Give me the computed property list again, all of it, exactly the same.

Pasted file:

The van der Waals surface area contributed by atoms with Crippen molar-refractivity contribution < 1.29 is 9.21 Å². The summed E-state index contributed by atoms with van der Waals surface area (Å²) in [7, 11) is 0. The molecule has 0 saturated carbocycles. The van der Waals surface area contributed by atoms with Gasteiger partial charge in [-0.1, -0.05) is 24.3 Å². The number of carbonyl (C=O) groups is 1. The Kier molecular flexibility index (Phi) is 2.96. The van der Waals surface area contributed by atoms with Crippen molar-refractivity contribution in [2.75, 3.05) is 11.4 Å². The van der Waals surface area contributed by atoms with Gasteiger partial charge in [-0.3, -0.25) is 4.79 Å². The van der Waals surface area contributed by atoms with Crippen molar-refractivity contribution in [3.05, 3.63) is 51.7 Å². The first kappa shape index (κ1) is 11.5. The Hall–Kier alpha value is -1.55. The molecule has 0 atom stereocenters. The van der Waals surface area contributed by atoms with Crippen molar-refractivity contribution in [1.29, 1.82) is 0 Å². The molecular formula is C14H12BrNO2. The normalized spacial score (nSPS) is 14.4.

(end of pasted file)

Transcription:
The van der Waals surface area contributed by atoms with Crippen molar-refractivity contribution < 1.29 is 9.21 Å². The summed E-state index contributed by atoms with van der Waals surface area (Å²) in [7, 11) is 0. The molecule has 0 saturated carbocycles. The van der Waals surface area contributed by atoms with Gasteiger partial charge in [-0.1, -0.05) is 24.3 Å². The number of carbonyl (C=O) groups is 1. The Kier molecular flexibility index (Phi) is 2.96. The van der Waals surface area contributed by atoms with Crippen molar-refractivity contribution in [2.75, 3.05) is 11.4 Å². The van der Waals surface area contributed by atoms with Gasteiger partial charge in [-0.3, -0.25) is 4.79 Å². The van der Waals surface area contributed by atoms with Crippen molar-refractivity contribution in [3.05, 3.63) is 51.7 Å². The first kappa shape index (κ1) is 11.5. The Hall–Kier alpha value is -1.55. The molecule has 0 atom stereocenters. The van der Waals surface area contributed by atoms with Crippen molar-refractivity contribution in [1.29, 1.82) is 0 Å². The molecular formula is C14H12BrNO2. The normalized spacial score (nSPS) is 14.4.